Mr. Korn, 62, had a little explaining to do when, as a senior at the University of Pennsylvania in 1972, he announced his plan to pursue a career in carpentry. On Nantucket.
Forty-one years later, he has finally made sense of it all. In his book “Why We Make Things and Why It Matters: The Education of a Craftsman,” published in November by David R. Godine ($24.95), he chronicles his life as a craftsman and founder of the nonprofit Center for Furniture Craftsmanship in Rockport, Me., a school for beginner and advanced woodworkers. The educator and furniture maker, who has also written a best-selling how-to book, recently spoke with a reporter. (This interview has been condensed and edited.)
Q. In your book you make a strong case for creative pursuits in general, but especially creative processes that have a physical or material connection.
A. We have a certain innate biological character, and I think that working creatively with actual materials — bringing new and meaningful things into the world with your own skills — helps us inhabit our humanity to the fullest. The more virtual the world gets, the more that hunger sharpens.
You must be encouraged by the rise of the “maker” movement.
I think it’s great. I don’t care what they make, as long as they’re making. For some, it’ll spark curiosity about how to make things more expressively and better.
I’m guessing a 3-D printer is not high on your list of favorite things.
I’m completely on board with them in the sense that they’re one more tool in the workshop. The problem comes when people rely on them as their only means of fabrication, so now their designs are restricted to what one tool is capable of. You can create things with them, but you create in a very limited range, functionally, materially and aesthetically.
Why do so many people seem leery about doing things with their hands?
Many individuals may simply be uninterested. But if you take out those people and look just at the people who are afraid to try, it’s probably for the same reason most of us as adults are wary of trying anything new. When you try to learn something new as an adult, you risk failure, and when you do that you’re risking your worldview of who you are. Tackling a new skill can feel that way for many people, including me.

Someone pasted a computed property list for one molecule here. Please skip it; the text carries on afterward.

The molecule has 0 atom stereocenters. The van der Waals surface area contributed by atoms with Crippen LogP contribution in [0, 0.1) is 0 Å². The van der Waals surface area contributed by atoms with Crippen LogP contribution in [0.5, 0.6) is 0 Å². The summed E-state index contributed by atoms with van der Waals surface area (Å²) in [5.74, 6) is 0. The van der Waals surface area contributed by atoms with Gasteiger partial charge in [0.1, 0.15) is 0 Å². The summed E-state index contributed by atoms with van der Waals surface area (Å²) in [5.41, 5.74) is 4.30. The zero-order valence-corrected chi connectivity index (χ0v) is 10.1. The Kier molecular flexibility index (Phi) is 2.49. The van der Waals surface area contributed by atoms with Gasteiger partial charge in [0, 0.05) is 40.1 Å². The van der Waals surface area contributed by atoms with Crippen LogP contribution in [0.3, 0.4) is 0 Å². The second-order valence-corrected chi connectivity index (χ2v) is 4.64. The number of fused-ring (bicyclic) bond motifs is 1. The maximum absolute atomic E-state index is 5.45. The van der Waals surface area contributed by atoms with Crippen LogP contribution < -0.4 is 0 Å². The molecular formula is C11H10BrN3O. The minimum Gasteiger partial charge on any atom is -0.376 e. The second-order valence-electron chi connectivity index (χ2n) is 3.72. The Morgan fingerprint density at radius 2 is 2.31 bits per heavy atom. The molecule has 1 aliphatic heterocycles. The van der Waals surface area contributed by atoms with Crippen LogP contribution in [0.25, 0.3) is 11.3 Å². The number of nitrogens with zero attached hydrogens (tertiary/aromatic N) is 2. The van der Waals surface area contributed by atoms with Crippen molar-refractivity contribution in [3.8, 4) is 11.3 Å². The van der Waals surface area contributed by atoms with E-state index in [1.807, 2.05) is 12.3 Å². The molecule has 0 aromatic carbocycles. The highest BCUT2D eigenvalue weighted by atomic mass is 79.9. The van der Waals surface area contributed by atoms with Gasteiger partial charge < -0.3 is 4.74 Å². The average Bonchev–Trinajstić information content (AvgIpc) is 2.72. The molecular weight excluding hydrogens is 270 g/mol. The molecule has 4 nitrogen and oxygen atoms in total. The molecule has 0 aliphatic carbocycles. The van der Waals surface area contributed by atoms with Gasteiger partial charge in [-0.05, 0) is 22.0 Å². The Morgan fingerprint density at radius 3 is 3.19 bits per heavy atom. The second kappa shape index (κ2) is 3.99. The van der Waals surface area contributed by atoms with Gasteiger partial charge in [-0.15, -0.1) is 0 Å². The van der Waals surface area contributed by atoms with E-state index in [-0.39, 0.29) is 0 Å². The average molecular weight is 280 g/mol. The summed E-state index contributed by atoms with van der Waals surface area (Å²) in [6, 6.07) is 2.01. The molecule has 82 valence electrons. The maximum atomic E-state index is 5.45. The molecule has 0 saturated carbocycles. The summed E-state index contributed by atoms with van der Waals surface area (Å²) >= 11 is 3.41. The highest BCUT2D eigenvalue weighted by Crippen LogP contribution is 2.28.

Creativity is obviously important to you, but how can you teach it?
What we do is teach design and technique simultaneously. Traditionally, schools would have every student in a course build the same project or have them spend a year learning technique before taking on design. But even our basic woodworking students do full-scale drawings of their own designs, which gets them comfortable making creative decisions.
We want to instill confidence in people that they themselves have the ability to create something, and that begins in the design process. It’s not light bulbs going off and voodoo. That happens, but it happens because you’re in a process that allows it to happen. The most common approach is to get a pencil and paper and let the pencil do the thinking.
O.K., so let’s assume someone lives in an apartment and wants to create something. They have a piece of paper and a pencil, but they may not have raw materials or tools to work with. Where to begin?
I’m thinking about a penknife and a piece of wood. If you start whittling a piece of wood, you’ll soon realize how sharp your knife is or isn’t, and you’ll learn how to sharpen. You’ll observe what it’s like to cut with or against the grain.
And then I sell it on Etsy.
Right next to the duct-tape ashtrays. I had a moneymaking idea once: wooden andirons. You’d sell a lot of those.